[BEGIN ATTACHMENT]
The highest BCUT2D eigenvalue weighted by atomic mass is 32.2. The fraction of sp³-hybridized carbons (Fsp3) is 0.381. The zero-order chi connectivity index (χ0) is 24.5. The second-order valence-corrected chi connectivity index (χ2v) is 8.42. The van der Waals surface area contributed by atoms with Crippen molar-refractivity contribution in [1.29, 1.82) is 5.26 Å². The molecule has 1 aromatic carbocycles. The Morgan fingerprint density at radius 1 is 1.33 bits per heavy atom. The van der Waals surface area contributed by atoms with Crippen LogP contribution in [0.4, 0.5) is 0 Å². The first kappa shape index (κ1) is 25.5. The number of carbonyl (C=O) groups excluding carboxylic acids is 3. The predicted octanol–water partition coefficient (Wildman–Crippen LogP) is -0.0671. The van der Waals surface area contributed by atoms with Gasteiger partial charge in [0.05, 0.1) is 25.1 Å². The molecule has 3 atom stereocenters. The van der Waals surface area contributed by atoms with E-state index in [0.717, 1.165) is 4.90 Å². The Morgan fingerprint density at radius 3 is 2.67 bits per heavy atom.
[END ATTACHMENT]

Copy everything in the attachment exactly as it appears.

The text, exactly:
The highest BCUT2D eigenvalue weighted by atomic mass is 32.2. The fraction of sp³-hybridized carbons (Fsp3) is 0.381. The zero-order chi connectivity index (χ0) is 24.5. The second-order valence-corrected chi connectivity index (χ2v) is 8.42. The van der Waals surface area contributed by atoms with Crippen molar-refractivity contribution in [1.29, 1.82) is 5.26 Å². The molecule has 1 aromatic carbocycles. The Morgan fingerprint density at radius 1 is 1.33 bits per heavy atom. The van der Waals surface area contributed by atoms with Crippen LogP contribution in [0.4, 0.5) is 0 Å². The first kappa shape index (κ1) is 25.5. The number of carbonyl (C=O) groups excluding carboxylic acids is 3. The predicted octanol–water partition coefficient (Wildman–Crippen LogP) is -0.0671. The van der Waals surface area contributed by atoms with Gasteiger partial charge in [0.05, 0.1) is 25.1 Å². The molecule has 3 atom stereocenters. The van der Waals surface area contributed by atoms with E-state index in [0.717, 1.165) is 4.90 Å². The Morgan fingerprint density at radius 3 is 2.67 bits per heavy atom.